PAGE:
So there are these very important and interesting areas in the brain that have to do with whether we behave morally or whether we can break the law with impunity.
Recorded July 28, 2010
Interviewed by Max Miller
Thanks to MRI and fMRI bran scans, we now know much more about how damage to or deficiencies in certain parts of the brain may underlie "evil" behavior.
Sallie Krawcheck and Bob Kulhan will be talking money, jobs, and how the pandemic will disproportionally affect women's finances.
Health officials in China reported that a man was infected with bubonic plague, the infectious disease that caused the Black Death.
- The case was reported in the city of Bayannur, which has issued a level-three plague prevention warning.
- Modern antibiotics can effectively treat bubonic plague, which spreads mainly by fleas.
- Chinese health officials are also monitoring a newly discovered type of swine flu that has the potential to develop into a pandemic virus.
Bacteria under microscope
needpix.com<p>Today, bubonic plague can be treated effectively with antibiotics.</p><p style="margin-left: 20px;">"Unlike in the 14th century, we now have an understanding of how this disease is transmitted," Dr. Shanthi Kappagoda, an infectious disease physician at Stanford Health Care, told <a href="https://www.healthline.com/health-news/seriously-dont-worry-about-the-plague#Heres-how-the-plague-spreads" target="_blank">Healthline</a>. "We know how to prevent it — avoid handling sick or dead animals in areas where there is transmission. We are also able to treat patients who are infected with effective antibiotics, and can give antibiotics to people who may have been exposed to the bacteria [and] prevent them [from] getting sick."</p>
This plague patient is displaying a swollen, ruptured inguinal lymph node, or buboe.
Centers for Disease Control and Prevention<p>Still, hundreds of people develop bubonic plague every year. In the U.S., a handful of cases occur annually, particularly in New Mexico, Arizona and Colorado, <a href="https://www.cdc.gov/plague/faq/index.html" target="_blank">where habitats allow the bacteria to spread more easily among wild rodent populations</a>. But these cases are very rare, mainly because you need to be in close contact with rodents in order to get infected. And though plague can spread from human to human, this <a href="https://www.healthline.com/health-news/seriously-dont-worry-about-the-plague#Heres-how-the-plague-spreads" target="_blank">only occurs with pneumonic plague</a>, and transmission is also rare.</p>
A new swine flu in China<p>Last week, researchers in China also reported another public health concern: a new virus that has "all the essential hallmarks" of a pandemic virus.<br></p><p>In a paper published in the <a href="https://www.pnas.org/content/early/2020/06/23/1921186117" target="_blank">Proceedings of the National Academy of Sciences</a>, researchers say the virus was discovered in pigs in China, and it descended from the H1N1 virus, commonly called "swine flu." That virus was able to transmit from human to human, and it killed an estimated 151,700 to 575,400 people worldwide from 2009 to 2010, according to the Centers for Disease Control and Prevention.</p>There's no evidence showing that the new virus can spread from person to person. But the researchers did find that 10 percent of swine workers had been infected by the virus, called G4 reassortant EA H1N1. This level of infectivity raises concerns, because it "greatly enhances the opportunity for virus adaptation in humans and raises concerns for the possible generation of pandemic viruses," the researchers wrote.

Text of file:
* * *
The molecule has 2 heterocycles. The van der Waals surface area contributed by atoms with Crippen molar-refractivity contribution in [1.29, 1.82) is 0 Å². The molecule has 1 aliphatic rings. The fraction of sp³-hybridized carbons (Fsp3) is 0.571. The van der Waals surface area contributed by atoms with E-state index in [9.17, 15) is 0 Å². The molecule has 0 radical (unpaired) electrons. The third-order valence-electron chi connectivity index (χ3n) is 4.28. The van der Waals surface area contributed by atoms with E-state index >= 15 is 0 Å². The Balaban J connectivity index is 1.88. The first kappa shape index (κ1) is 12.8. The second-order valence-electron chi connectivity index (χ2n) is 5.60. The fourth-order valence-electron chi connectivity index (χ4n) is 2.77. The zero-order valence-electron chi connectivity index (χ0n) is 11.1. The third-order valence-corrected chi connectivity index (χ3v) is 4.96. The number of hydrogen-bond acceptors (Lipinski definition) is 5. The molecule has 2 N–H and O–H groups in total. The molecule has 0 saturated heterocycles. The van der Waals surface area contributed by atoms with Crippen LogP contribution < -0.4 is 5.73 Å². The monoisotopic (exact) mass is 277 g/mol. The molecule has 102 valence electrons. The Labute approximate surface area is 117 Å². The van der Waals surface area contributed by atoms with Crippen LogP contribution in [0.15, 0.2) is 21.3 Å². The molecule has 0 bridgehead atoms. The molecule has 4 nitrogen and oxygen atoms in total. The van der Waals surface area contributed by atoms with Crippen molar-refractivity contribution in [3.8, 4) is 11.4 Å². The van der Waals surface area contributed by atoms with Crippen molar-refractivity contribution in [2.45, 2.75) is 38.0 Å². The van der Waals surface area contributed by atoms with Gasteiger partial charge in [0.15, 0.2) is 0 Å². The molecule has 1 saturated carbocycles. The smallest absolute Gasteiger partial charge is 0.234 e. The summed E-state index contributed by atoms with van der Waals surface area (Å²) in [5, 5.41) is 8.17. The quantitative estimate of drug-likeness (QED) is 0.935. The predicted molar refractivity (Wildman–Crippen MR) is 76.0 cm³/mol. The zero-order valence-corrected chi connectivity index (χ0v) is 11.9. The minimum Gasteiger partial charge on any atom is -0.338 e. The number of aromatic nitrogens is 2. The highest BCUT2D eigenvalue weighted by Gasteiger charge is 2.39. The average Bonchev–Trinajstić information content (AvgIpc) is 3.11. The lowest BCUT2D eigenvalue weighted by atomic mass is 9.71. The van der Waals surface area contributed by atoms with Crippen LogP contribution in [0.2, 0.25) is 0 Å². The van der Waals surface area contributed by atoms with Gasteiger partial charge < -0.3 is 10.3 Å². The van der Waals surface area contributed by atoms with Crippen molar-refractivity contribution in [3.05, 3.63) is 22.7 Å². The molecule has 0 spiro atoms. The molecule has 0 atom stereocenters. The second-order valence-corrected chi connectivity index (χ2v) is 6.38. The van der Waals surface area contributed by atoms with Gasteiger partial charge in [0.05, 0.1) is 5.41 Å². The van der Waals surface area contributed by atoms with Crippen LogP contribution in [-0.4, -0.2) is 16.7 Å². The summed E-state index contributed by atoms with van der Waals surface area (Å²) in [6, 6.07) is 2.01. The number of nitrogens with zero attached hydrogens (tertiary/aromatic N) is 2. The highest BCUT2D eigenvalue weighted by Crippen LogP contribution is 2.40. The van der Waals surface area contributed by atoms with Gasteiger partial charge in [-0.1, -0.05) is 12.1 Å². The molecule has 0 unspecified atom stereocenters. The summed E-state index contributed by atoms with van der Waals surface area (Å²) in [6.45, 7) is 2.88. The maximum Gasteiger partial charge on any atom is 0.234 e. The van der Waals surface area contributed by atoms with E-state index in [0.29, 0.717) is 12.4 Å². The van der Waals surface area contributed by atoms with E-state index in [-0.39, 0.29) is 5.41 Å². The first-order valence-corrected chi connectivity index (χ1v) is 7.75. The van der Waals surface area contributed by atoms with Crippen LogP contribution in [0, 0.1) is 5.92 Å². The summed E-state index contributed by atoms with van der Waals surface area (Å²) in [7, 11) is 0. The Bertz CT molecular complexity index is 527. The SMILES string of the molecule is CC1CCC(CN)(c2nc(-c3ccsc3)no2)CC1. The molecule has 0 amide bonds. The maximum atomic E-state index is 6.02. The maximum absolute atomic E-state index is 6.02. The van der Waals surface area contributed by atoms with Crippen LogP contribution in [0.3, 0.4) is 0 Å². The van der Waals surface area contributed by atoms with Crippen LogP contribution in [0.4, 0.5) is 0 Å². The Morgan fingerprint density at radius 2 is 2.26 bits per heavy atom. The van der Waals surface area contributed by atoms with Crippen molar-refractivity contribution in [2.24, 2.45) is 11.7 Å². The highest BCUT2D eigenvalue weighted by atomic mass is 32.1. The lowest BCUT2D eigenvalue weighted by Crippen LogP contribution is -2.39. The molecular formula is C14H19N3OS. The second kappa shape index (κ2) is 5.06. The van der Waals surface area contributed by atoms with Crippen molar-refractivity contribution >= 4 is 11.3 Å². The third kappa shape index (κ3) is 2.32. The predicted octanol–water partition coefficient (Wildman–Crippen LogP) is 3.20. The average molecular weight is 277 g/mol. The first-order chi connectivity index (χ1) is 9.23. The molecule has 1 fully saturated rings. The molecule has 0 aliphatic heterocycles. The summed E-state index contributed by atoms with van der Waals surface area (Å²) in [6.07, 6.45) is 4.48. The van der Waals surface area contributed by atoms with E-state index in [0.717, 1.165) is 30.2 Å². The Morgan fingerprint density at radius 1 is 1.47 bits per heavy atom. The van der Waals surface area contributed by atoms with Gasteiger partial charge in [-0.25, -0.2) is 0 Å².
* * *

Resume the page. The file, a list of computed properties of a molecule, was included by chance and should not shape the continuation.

The word "learning" opens up space for more people, places, and ideas.
- The terms 'education' and 'learning' are often used interchangeably, but there is a cultural connotation to the former that can be limiting. Education naturally links to schooling, which is only one form of learning.
- Gregg Behr, founder and co-chair of Remake Learning, believes that this small word shift opens up the possibilities in terms of how and where learning can happen. It also becomes a more inclusive practice, welcoming in a larger, more diverse group of thinkers.
- Post-COVID, the way we think about what learning looks like will inevitably change, so it's crucial to adjust and begin building the necessary support systems today.
Scientists uncovered the secrets of what drove some of the world's last remaining woolly mammoths to extinction.
Every summer, children on the Alaskan island of St Paul cool down in Lake Hill, a crater lake in an extinct volcano – unaware of the mysteries that lie beneath.
The coronavirus pandemic has brought out the perception of selfishness among many.
- Selfish behavior has been analyzed by philosophers and psychologists for centuries.
- New research shows people may be wired for altruistic behavior and get more benefits from it.
- Times of crisis tend to increase self-centered acts.